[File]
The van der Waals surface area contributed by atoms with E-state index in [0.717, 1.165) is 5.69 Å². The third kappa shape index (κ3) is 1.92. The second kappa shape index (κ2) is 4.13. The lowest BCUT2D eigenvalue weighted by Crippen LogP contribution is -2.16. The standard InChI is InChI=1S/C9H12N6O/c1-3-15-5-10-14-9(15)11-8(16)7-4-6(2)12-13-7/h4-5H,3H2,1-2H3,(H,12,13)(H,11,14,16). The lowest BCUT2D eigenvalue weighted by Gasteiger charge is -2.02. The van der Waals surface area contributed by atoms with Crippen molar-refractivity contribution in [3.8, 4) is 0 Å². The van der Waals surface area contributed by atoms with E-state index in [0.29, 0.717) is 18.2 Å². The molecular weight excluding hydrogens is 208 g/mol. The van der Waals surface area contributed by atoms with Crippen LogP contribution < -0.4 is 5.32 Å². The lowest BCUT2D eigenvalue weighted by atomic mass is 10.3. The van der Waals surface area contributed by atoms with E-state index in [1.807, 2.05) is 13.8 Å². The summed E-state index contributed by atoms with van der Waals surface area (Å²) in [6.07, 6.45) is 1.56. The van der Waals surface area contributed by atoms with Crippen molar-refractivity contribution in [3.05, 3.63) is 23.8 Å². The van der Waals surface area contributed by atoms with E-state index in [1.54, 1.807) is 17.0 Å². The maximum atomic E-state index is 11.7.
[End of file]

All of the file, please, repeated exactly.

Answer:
The van der Waals surface area contributed by atoms with E-state index in [0.717, 1.165) is 5.69 Å². The third kappa shape index (κ3) is 1.92. The second kappa shape index (κ2) is 4.13. The lowest BCUT2D eigenvalue weighted by Crippen LogP contribution is -2.16. The standard InChI is InChI=1S/C9H12N6O/c1-3-15-5-10-14-9(15)11-8(16)7-4-6(2)12-13-7/h4-5H,3H2,1-2H3,(H,12,13)(H,11,14,16). The lowest BCUT2D eigenvalue weighted by Gasteiger charge is -2.02. The van der Waals surface area contributed by atoms with Crippen molar-refractivity contribution in [3.8, 4) is 0 Å². The van der Waals surface area contributed by atoms with E-state index in [0.29, 0.717) is 18.2 Å². The molecular weight excluding hydrogens is 208 g/mol. The van der Waals surface area contributed by atoms with Crippen LogP contribution < -0.4 is 5.32 Å². The lowest BCUT2D eigenvalue weighted by atomic mass is 10.3. The van der Waals surface area contributed by atoms with E-state index in [1.807, 2.05) is 13.8 Å². The summed E-state index contributed by atoms with van der Waals surface area (Å²) in [6.07, 6.45) is 1.56. The van der Waals surface area contributed by atoms with Crippen molar-refractivity contribution in [3.05, 3.63) is 23.8 Å². The van der Waals surface area contributed by atoms with E-state index in [1.54, 1.807) is 17.0 Å². The maximum atomic E-state index is 11.7.